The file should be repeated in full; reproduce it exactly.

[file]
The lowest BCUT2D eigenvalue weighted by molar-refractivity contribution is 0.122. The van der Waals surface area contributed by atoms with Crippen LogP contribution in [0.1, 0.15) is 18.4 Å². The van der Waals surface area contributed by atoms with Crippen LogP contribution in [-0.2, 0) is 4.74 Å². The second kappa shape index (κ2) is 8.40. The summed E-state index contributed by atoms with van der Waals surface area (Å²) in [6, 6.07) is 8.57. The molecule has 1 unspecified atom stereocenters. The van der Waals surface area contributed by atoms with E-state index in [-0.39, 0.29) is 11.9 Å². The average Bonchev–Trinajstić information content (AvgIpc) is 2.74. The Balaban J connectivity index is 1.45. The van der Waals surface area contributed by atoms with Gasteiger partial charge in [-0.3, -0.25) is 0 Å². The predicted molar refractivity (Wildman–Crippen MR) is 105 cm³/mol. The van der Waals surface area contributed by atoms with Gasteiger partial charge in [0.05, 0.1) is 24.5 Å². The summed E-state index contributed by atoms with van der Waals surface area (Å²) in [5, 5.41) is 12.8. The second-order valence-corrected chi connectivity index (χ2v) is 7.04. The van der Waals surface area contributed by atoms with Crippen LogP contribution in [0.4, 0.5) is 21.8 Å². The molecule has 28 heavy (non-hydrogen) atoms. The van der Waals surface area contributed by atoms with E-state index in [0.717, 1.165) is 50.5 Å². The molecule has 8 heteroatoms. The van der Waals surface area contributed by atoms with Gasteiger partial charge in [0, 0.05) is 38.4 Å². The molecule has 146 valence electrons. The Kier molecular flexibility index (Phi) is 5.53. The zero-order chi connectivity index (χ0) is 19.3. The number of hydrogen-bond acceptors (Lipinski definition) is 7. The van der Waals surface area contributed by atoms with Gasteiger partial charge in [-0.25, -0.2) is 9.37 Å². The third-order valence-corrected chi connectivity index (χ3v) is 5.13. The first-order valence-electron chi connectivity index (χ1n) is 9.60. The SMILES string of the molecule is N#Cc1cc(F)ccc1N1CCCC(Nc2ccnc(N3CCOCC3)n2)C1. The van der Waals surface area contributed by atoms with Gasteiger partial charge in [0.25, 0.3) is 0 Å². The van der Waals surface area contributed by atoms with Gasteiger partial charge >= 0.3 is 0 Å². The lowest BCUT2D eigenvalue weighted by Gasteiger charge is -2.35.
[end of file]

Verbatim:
The lowest BCUT2D eigenvalue weighted by molar-refractivity contribution is 0.122. The van der Waals surface area contributed by atoms with Crippen LogP contribution in [0.1, 0.15) is 18.4 Å². The van der Waals surface area contributed by atoms with Crippen LogP contribution in [-0.2, 0) is 4.74 Å². The second kappa shape index (κ2) is 8.40. The summed E-state index contributed by atoms with van der Waals surface area (Å²) in [6, 6.07) is 8.57. The molecule has 1 unspecified atom stereocenters. The van der Waals surface area contributed by atoms with E-state index in [-0.39, 0.29) is 11.9 Å². The average Bonchev–Trinajstić information content (AvgIpc) is 2.74. The Balaban J connectivity index is 1.45. The van der Waals surface area contributed by atoms with Gasteiger partial charge in [-0.3, -0.25) is 0 Å². The predicted molar refractivity (Wildman–Crippen MR) is 105 cm³/mol. The van der Waals surface area contributed by atoms with Gasteiger partial charge in [0.05, 0.1) is 24.5 Å². The summed E-state index contributed by atoms with van der Waals surface area (Å²) in [5, 5.41) is 12.8. The second-order valence-corrected chi connectivity index (χ2v) is 7.04. The van der Waals surface area contributed by atoms with Crippen LogP contribution in [0.4, 0.5) is 21.8 Å². The molecule has 28 heavy (non-hydrogen) atoms. The van der Waals surface area contributed by atoms with E-state index in [0.717, 1.165) is 50.5 Å². The molecule has 8 heteroatoms. The van der Waals surface area contributed by atoms with Gasteiger partial charge in [0, 0.05) is 38.4 Å². The molecule has 146 valence electrons. The Kier molecular flexibility index (Phi) is 5.53. The zero-order chi connectivity index (χ0) is 19.3. The number of hydrogen-bond acceptors (Lipinski definition) is 7. The van der Waals surface area contributed by atoms with Gasteiger partial charge in [-0.25, -0.2) is 9.37 Å². The third-order valence-corrected chi connectivity index (χ3v) is 5.13. The first-order valence-electron chi connectivity index (χ1n) is 9.60. The SMILES string of the molecule is N#Cc1cc(F)ccc1N1CCCC(Nc2ccnc(N3CCOCC3)n2)C1. The van der Waals surface area contributed by atoms with Gasteiger partial charge in [0.25, 0.3) is 0 Å². The van der Waals surface area contributed by atoms with Gasteiger partial charge >= 0.3 is 0 Å². The lowest BCUT2D eigenvalue weighted by Gasteiger charge is -2.35.